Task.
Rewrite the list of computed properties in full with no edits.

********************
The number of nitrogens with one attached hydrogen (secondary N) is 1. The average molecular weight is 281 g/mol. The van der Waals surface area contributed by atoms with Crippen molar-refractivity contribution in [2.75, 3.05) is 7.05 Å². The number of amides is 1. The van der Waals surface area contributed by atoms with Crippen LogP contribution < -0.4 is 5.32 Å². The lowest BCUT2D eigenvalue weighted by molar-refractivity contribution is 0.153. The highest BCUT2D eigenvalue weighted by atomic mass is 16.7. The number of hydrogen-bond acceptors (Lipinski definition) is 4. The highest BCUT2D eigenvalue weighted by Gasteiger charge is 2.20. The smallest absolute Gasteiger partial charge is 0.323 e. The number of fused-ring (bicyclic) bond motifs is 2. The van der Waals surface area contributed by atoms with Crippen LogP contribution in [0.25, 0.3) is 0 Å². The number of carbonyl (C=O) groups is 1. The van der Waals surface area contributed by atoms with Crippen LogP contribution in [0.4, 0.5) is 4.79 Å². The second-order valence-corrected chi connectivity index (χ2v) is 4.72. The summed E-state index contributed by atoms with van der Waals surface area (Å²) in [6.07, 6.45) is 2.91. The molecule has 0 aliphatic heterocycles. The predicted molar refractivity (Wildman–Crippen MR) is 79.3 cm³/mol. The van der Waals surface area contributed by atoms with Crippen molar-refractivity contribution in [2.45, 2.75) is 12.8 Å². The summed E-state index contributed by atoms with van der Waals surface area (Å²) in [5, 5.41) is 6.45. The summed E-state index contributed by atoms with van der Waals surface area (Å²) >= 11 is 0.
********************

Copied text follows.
The number of nitrogens with one attached hydrogen (secondary N) is 1. The average molecular weight is 281 g/mol. The van der Waals surface area contributed by atoms with Crippen molar-refractivity contribution in [2.75, 3.05) is 7.05 Å². The number of amides is 1. The van der Waals surface area contributed by atoms with Crippen LogP contribution < -0.4 is 5.32 Å². The lowest BCUT2D eigenvalue weighted by molar-refractivity contribution is 0.153. The highest BCUT2D eigenvalue weighted by atomic mass is 16.7. The number of hydrogen-bond acceptors (Lipinski definition) is 4. The highest BCUT2D eigenvalue weighted by Gasteiger charge is 2.20. The smallest absolute Gasteiger partial charge is 0.323 e. The number of fused-ring (bicyclic) bond motifs is 2. The van der Waals surface area contributed by atoms with Crippen LogP contribution in [0.25, 0.3) is 0 Å². The number of carbonyl (C=O) groups is 1. The van der Waals surface area contributed by atoms with Crippen LogP contribution in [0.4, 0.5) is 4.79 Å². The second-order valence-corrected chi connectivity index (χ2v) is 4.72. The summed E-state index contributed by atoms with van der Waals surface area (Å²) in [6.07, 6.45) is 2.91. The molecule has 0 aliphatic heterocycles. The predicted molar refractivity (Wildman–Crippen MR) is 79.3 cm³/mol. The van der Waals surface area contributed by atoms with Crippen molar-refractivity contribution in [2.45, 2.75) is 12.8 Å². The summed E-state index contributed by atoms with van der Waals surface area (Å²) in [5, 5.41) is 6.45. The summed E-state index contributed by atoms with van der Waals surface area (Å²) >= 11 is 0.